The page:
Like most people, Joe Riis dreams of doing a lot of things: of riding a motorcycle across the Americas, biking through Italy and Greece, living on a sailboat or merely settling down on his own cidery in South Dakota. But unlike some who yearn for far-off romanticized lifestyles, Riis isn’t middling his life away unfulfilled. On the contrary, he is a National Geographic contributing photographer who has spent the past eight years documenting animal migrations in the Yellowstone ecosystem. His films have toured the mountain film festival circuits, and he has a book expected out in the spring of 2017.
The short film “Joe” highlights Riis’s work in the Yellowstone ecosystem, but it also exposes a much more relatable side of him-the struggle to find balance between life and a job that has basically become his life. “Is my work worth spending more time on my work than my girlfriend?” he asks in the film. “Is my work worth essentially dedicating my life to it? And that changes from time to time. Sometimes I think that, and other times I think: You know, I should just pack it in. I should just go into town and get a job, and actually have a real relationship.”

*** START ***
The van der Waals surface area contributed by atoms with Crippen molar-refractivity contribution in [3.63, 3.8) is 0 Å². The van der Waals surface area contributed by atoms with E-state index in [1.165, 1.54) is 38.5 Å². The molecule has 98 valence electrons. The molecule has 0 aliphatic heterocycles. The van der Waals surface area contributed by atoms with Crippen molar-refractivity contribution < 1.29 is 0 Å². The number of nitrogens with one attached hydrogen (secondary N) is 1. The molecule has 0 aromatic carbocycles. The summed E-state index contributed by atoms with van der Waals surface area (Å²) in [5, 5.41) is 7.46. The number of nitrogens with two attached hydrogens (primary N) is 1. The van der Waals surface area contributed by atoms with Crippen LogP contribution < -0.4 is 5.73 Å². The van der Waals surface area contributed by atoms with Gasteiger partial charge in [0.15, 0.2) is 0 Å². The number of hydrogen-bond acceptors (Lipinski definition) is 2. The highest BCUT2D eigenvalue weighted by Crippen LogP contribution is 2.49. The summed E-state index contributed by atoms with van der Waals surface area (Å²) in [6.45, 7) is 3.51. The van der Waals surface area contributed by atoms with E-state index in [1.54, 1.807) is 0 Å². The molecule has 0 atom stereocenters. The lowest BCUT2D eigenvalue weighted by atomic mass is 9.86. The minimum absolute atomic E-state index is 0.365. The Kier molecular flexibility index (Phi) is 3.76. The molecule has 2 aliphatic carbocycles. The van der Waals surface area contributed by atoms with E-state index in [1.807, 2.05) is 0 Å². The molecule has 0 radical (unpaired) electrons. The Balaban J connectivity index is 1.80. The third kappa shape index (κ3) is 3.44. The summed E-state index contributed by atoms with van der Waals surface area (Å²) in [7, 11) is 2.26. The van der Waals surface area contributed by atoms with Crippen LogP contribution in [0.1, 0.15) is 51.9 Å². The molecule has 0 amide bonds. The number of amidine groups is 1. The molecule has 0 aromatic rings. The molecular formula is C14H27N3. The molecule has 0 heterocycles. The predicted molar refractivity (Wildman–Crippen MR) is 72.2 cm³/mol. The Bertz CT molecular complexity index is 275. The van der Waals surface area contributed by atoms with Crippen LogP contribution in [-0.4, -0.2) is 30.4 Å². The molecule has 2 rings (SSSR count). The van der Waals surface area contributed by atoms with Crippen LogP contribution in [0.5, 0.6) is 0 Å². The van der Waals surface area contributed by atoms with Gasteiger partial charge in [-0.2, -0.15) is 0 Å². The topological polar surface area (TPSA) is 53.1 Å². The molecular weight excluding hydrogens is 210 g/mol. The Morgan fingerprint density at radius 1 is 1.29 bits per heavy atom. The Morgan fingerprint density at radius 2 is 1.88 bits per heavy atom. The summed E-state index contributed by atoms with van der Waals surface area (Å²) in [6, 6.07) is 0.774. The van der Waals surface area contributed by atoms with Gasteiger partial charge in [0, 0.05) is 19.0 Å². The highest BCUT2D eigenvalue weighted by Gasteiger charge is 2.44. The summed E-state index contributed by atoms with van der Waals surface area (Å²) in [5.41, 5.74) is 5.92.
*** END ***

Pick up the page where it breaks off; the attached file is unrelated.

Riis has a degree in wildlife biology, and that background colors much of his approach to photography. While his work has become important for the subjects he documents, helping to preserved the wild corridors that they need to survive, it’s clear that they are just as important to preserving who he is. “The wild animals that I photograph-they are the inspiration,” he says in his National Geographic bio. “Plain and simple, we should be honored to share this earth with them, and they need a voice in our human culture.”